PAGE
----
With a new book examining social evolution and change, noted geopolitical academic and author Parag Khanna tells Arabic Knowledge@Wharton that the Arab Spring did not need Facebook to occur. Despite criticism of the leadership that formed after the revolutions, Khanna says the region is on course for democratization. The singular success of Tunisia's efforts is because it invested in infrastructure prior to the Arab Spring, he notes. But it is unwise to think there is one solution for all, he adds: "There are 22 Arab countries and there are four different kinds of countries. So there's no generic strategy."
Published: October 02, 2012 After the Nobel Prize: Women Struggle to Participate in a Post-Arab Spring Yemen
Yemen's revolts during the Arab Spring led to the end of a longstanding regime and produced the Arab World's first female Nobel Peace Prize winner. But after the euphoria little has changed for women in the country, which still is plagued with a number of economic and resource problems. Halima Gellman was inside Yemen during its protests and afterwards, researching how Yemeni women attempted to negotiate greater political representation. She tells Arabic Knowledge@Wharton that women in Yemen still face an uncertain future.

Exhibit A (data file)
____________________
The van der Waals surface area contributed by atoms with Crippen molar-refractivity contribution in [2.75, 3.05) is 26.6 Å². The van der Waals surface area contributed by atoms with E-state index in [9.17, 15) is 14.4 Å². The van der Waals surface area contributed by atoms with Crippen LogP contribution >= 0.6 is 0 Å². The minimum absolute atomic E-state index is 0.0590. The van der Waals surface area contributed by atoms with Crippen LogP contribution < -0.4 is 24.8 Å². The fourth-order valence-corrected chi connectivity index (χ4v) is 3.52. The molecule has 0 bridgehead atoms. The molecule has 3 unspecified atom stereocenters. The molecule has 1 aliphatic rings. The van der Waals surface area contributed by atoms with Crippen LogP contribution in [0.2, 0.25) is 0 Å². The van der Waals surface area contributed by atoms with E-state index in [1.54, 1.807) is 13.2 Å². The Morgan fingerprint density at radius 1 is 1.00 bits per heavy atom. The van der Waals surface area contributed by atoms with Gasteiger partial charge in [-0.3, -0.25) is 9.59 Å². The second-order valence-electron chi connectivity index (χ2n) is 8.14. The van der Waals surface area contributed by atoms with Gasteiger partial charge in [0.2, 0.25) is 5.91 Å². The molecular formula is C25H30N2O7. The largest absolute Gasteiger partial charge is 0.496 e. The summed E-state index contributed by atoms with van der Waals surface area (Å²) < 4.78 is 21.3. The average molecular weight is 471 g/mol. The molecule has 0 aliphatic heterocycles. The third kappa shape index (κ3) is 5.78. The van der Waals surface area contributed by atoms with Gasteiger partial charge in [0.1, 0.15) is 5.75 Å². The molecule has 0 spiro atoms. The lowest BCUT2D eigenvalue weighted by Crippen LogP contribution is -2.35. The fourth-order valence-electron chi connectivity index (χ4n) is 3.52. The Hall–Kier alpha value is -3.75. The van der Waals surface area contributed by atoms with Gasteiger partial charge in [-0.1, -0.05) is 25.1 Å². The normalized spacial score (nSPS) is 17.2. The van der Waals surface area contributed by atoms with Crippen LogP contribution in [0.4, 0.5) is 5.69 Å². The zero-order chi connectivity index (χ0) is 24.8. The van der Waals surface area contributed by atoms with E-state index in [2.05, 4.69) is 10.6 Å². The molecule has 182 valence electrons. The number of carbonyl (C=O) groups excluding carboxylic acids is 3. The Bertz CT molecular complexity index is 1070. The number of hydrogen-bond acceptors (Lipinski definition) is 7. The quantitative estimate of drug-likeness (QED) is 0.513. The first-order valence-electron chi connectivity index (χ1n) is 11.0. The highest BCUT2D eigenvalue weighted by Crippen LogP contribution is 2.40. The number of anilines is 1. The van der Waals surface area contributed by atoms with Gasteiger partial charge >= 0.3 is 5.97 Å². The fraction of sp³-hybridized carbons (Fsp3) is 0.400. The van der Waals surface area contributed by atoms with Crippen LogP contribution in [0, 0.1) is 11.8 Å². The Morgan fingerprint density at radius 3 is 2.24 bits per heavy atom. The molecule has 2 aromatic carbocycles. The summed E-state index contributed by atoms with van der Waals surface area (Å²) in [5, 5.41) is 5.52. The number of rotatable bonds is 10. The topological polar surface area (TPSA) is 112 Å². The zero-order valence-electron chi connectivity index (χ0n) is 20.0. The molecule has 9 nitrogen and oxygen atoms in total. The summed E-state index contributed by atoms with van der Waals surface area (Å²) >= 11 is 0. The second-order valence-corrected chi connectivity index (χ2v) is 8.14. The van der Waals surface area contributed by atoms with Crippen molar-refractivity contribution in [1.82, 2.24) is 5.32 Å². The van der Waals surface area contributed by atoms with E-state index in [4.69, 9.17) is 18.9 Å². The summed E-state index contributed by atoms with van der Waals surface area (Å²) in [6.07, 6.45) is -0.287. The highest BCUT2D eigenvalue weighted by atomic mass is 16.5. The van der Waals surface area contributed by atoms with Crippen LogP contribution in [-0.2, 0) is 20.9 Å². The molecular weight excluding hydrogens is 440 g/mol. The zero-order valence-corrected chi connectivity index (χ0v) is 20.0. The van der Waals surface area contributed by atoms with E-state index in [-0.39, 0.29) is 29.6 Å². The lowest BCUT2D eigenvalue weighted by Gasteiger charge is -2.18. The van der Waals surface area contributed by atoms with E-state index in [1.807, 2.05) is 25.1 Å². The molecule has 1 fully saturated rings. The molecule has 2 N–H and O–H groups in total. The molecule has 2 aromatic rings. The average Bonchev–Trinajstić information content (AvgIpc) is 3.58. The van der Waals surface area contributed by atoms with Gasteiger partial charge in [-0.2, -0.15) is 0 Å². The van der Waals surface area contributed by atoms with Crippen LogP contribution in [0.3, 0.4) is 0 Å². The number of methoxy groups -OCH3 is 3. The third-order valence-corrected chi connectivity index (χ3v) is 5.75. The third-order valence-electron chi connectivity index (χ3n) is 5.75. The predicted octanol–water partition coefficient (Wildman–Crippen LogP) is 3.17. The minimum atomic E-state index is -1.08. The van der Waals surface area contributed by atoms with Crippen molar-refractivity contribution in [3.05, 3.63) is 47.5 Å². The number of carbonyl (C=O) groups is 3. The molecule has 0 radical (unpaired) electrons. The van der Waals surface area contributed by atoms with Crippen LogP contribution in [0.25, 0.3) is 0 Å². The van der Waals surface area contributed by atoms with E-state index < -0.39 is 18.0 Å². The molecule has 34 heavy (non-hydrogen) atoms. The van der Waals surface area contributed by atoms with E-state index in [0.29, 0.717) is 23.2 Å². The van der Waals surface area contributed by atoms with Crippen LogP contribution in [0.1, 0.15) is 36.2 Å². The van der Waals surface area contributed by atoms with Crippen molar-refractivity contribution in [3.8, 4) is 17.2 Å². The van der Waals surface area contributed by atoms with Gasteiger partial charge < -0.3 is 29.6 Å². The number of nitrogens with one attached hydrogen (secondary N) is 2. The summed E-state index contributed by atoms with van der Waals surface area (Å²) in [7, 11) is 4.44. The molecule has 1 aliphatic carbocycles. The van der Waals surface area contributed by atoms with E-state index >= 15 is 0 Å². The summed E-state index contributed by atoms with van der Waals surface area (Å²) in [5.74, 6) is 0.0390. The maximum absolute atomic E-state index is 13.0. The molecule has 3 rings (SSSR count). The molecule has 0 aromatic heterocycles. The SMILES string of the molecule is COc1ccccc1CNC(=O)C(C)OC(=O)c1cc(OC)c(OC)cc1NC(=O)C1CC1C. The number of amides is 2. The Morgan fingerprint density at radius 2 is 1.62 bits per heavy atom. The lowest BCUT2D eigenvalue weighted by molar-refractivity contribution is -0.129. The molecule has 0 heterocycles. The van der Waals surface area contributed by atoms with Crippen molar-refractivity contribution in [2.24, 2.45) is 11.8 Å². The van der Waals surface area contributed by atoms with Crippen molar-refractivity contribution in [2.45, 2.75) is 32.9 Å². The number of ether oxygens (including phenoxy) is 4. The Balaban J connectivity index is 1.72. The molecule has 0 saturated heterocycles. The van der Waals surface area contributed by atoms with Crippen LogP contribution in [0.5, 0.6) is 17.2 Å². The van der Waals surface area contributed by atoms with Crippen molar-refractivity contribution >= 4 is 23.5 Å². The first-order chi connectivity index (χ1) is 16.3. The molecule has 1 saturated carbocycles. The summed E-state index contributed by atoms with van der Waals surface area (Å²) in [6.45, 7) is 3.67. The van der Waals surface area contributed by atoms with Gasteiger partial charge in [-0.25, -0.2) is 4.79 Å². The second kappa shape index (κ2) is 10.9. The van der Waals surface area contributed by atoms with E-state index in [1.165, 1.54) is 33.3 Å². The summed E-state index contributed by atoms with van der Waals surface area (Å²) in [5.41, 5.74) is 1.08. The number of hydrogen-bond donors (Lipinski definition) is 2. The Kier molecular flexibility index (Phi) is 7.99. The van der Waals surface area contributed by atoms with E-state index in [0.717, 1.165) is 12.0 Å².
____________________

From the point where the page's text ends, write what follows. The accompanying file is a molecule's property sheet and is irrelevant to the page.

Published: October 02, 2012 Fawaz Gerges: Islamists Are the Arab World's New Capitalists
Earlier this month, Egyptian president Mohamed Morsi met with U.S. executives, promising to start economic reforms and develop a better investment environment in the country. Morsi's efforts are part of a trend by Islamists to take a new economic role in the region, says Fawaz Gerges, founding director of the Middle East Center of the London School of Economics and Political Science. For years Islamists cultivated social organizations and political machinery, Gerges tells Arabic Knowledge@Wharton, and now see the chance to leverage them into economic power.
Published: September 18, 2012 Not That Flat: Pankaj Ghemawat Challenges Globalization's Adherents
Globalization is a catchall used to explain much of contemporary economic and social development, from the prevalence of outsourcing to the popularity of fusion cuisine. But economist, author and professor Pankaj Ghemawat argues that a dive into cross-border data sets reveals that much of the world is not as connected as it is portrayed to be. He spoke to Arabic Knowledge@Wharton about "globaloney," Walmart's growth issues in the world, the challenges facing a post-Arab Spring Middle East and his concerns for the eurozone's future.
Published: September 04, 2012 Can an All-women's Education Better Develop Female Scientists?
As a young student, Mary Anne Fox found little support for her interest in chemistry. But Fox persevered, pursuing advanced scientific studies, and today she is a world-renowned chemist, chancellor of the University of California, San Diego, and a distinguished professor of chemistry. While visiting Abu Dhabi for the Festival of Thinkers conference, Fox told Arabic Knowledge@Wharton that there still are not enough women in academia. She also noted that gender-specific education, which exists in many traditional colleges in the Gulf, has produced numerous highly-ranked female graduates.
Published: September 04, 2012